What is TIG Welding?
What is TIG Welding?
- Of the three common welding processes, TIG welding is the most complex and challenging to master. So what exactly is TIG welding? TIG welding refers to Tungsten Inert Gas welding .And as its name suggests, this method uses a tungsten electrode. (toolfaqs.com)
- Tungsten is a unique metal that requires a lot of heat to melt. In fact, it has the highest melting point among all metals in pure form. Therefore, the tungsten electrode used in TIG welding does not melt to provide filler material. (toolfaqs.com)
- Instead, a separate filler rod has to be used to provide filler material for the weld pool. Unlike in stick welding, the electrode only works in TIG is to pass an electric current. The wire does not have any flux coating. (toolfaqs.com)
- As such, a separate gas bottle is required to provide the shielding gas. In most cases, a mixture of helium and argon is used. (toolfaqs.com)
Benefits of TIG Welding:
- The cleanest process and it does not produce splatter or waste. (toolshaunt.com)
It produces aesthetically appealing and precise welds. (toolshaunt.com)
The foot pedal allows you to control heat input. (toolshaunt.com)
High degree of precision is possible with TIG. (toolshaunt.com)
TIG Welding Applications:
- When you think about stick vs. tig, the first that comes to mind is which process is used for what. TIG welding requires a clean surface. Thus before welding, you have to clean the metals. Also, it is best suited to welding thinner metals. (toolfaqs.com)
Therefore the main applications of TIG welding are the welding of metallic ornaments. Also, it is used in the fabrication of small intricate components. This can be in the automotive, shipbuilding, or even airplane industry. As a matter of fact, TIG welding was developed for the aircraft manufacturing industry. (toolfaqs.com)
Main Equipment Used in TIG Welding:
- By now, you probably have an idea of the equipment used in TIG welding. First, are the power source and the welding machine. In addition to these, you will need a gas tank as well as a filler rod. (toolfaqs.com)
The filler rod is separate from the electrode. The filler rod is usually made from the same material as the metals you are welding. On the other hand, the wire is made of tungsten. (toolfaqs.com)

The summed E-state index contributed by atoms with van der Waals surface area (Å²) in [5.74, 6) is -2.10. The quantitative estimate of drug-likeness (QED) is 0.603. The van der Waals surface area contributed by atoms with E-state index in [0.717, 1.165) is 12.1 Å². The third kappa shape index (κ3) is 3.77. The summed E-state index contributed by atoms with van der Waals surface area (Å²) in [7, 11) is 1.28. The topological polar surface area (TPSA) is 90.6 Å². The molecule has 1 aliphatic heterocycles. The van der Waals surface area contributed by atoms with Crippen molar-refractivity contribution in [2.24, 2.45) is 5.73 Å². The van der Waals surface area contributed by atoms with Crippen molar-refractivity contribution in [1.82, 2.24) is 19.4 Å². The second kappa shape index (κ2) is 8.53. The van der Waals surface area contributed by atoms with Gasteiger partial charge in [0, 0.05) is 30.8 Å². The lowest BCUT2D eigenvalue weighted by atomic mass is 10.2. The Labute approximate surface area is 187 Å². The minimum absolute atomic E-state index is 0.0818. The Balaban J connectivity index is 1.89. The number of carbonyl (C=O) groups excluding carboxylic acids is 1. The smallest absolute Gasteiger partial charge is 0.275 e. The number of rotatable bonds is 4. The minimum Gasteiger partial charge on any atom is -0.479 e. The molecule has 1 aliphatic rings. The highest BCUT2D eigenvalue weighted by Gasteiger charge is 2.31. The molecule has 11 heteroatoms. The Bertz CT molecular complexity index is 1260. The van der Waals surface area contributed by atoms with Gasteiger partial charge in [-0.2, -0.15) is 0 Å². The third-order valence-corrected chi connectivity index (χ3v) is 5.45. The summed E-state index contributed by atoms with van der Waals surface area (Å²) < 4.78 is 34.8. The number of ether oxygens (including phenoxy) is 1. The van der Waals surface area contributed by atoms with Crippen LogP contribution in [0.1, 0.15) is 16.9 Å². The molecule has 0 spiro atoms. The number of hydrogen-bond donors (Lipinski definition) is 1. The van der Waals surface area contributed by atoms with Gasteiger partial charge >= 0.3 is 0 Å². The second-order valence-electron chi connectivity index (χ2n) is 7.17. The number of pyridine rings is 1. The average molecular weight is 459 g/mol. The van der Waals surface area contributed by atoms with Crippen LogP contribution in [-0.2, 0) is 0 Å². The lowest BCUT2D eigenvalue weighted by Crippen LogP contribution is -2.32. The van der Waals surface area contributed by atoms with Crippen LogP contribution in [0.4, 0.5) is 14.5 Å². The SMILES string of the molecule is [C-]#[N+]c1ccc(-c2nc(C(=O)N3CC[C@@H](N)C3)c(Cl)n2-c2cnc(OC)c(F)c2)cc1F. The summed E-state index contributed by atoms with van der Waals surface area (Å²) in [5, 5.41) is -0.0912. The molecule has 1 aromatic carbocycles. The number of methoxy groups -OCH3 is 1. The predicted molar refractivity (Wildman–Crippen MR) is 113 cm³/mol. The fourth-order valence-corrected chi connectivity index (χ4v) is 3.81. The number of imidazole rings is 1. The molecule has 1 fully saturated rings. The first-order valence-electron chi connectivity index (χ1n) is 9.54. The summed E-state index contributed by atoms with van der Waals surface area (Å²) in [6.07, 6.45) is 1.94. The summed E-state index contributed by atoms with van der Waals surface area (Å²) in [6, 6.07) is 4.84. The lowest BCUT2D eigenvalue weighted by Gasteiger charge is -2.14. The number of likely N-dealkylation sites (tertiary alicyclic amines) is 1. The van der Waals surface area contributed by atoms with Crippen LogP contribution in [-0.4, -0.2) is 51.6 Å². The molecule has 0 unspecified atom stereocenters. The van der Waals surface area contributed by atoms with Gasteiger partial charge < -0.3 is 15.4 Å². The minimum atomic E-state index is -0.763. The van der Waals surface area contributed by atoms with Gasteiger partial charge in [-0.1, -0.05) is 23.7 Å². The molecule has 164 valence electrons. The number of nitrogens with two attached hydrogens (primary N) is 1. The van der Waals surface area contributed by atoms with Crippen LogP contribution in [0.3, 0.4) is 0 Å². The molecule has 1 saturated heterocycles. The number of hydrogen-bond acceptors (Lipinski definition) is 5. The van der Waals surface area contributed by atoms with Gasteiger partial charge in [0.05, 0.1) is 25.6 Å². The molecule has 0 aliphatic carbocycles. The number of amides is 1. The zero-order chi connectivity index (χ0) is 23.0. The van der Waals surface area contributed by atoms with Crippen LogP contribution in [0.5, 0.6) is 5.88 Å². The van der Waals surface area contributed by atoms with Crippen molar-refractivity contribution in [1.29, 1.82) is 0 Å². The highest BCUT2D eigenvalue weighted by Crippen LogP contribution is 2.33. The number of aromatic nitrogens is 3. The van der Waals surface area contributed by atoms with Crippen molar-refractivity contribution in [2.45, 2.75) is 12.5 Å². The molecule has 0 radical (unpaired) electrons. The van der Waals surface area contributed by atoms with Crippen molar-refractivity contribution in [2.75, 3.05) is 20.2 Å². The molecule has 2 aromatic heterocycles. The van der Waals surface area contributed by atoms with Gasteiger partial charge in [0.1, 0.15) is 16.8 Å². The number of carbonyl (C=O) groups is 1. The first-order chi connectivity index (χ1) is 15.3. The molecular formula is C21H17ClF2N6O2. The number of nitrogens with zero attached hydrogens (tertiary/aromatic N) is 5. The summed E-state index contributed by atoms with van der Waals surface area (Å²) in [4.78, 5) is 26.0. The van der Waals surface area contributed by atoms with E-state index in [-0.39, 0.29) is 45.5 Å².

How Does a TIG Welder Work?
- TIG, or tungsten inert gas, welding is also known as GTAW (Gas Tungsten Arc Welding). TIG welder parts include a non-consumable tungsten electrode that runs a current through the metals being joined, a computerized controller for timing welding operations, and a robotic arm assembly for moving the welding tip into place. Unlike MIG welding, the TIG welding procedure may or may not use a filler metal for the welding supply. (marlinwire.com)
- Like the MIG welding robots, TIG welder machines are programmed to perform the weld. During the TIG welding procedure, dangerous sparks or filler could burn employees. Rather than risk harm and to provide better consistency, robots are programmed to perform the welding while the human welder supervises. (marlinwire.com)
- An inert gas is used during the process to protect the welding area from being contaminated. Common inert gasses used in the TIG welding procedure include argon and helium. Unlike the MIG process, a filler is not always needed in TIG welding but is used when welding together metals with high melting points to prevent cracking. (marlinwire.com)
- Since filler materials can produce weld spatter on the workpiece surface, using TIG welding for direct metal-to-metal welding produces a neater and more attractive finish without needing extra steps such as electropolishing. (marlinwire.com)
At the end of the day...
Remember, at the end of the day, whether you are TIG Welding or MIG Welding, you need a proper welding surface. A flat, precise surface that will allow you to work more efficiently & quickly. If you are still unsure as to what welding table would best suit your needs, contact us today. We're here to make sure that you are successful! (704)703-9400 or Sales@WeldingTablesAndFixtures.com